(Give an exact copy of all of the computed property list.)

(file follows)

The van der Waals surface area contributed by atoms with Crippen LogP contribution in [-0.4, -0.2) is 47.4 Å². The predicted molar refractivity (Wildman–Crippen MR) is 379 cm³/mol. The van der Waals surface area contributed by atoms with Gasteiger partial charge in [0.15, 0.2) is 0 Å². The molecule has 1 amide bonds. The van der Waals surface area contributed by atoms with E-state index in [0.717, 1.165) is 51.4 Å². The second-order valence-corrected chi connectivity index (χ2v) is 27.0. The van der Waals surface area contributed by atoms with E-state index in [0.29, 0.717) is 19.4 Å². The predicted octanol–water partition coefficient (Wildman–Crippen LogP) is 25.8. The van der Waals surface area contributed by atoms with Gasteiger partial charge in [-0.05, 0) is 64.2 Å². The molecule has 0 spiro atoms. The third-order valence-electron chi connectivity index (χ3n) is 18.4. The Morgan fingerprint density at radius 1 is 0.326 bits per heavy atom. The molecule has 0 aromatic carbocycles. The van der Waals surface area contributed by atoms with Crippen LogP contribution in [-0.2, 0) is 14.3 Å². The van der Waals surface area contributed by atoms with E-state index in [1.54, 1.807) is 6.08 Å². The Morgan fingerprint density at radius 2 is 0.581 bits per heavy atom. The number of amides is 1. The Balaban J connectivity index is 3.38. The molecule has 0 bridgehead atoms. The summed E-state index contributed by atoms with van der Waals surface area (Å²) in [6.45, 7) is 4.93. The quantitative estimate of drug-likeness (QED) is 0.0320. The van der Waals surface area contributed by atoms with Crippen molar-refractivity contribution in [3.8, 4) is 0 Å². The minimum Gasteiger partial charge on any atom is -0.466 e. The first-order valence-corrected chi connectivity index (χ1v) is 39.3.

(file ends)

The van der Waals surface area contributed by atoms with Crippen LogP contribution in [-0.4, -0.2) is 47.4 Å². The predicted molar refractivity (Wildman–Crippen MR) is 379 cm³/mol. The van der Waals surface area contributed by atoms with Gasteiger partial charge in [0.15, 0.2) is 0 Å². The molecule has 1 amide bonds. The van der Waals surface area contributed by atoms with E-state index in [0.717, 1.165) is 51.4 Å². The second-order valence-corrected chi connectivity index (χ2v) is 27.0. The van der Waals surface area contributed by atoms with E-state index in [0.29, 0.717) is 19.4 Å². The predicted octanol–water partition coefficient (Wildman–Crippen LogP) is 25.8. The van der Waals surface area contributed by atoms with Gasteiger partial charge in [-0.05, 0) is 64.2 Å². The molecule has 0 spiro atoms. The third-order valence-electron chi connectivity index (χ3n) is 18.4. The Morgan fingerprint density at radius 1 is 0.326 bits per heavy atom. The molecule has 0 aromatic carbocycles. The van der Waals surface area contributed by atoms with Crippen LogP contribution in [-0.2, 0) is 14.3 Å². The van der Waals surface area contributed by atoms with E-state index in [1.54, 1.807) is 6.08 Å². The Morgan fingerprint density at radius 2 is 0.581 bits per heavy atom. The number of amides is 1. The Balaban J connectivity index is 3.38. The molecule has 0 bridgehead atoms. The summed E-state index contributed by atoms with van der Waals surface area (Å²) in [6.45, 7) is 4.93. The quantitative estimate of drug-likeness (QED) is 0.0320. The van der Waals surface area contributed by atoms with Crippen molar-refractivity contribution in [3.8, 4) is 0 Å². The minimum Gasteiger partial charge on any atom is -0.466 e. The first-order valence-corrected chi connectivity index (χ1v) is 39.3.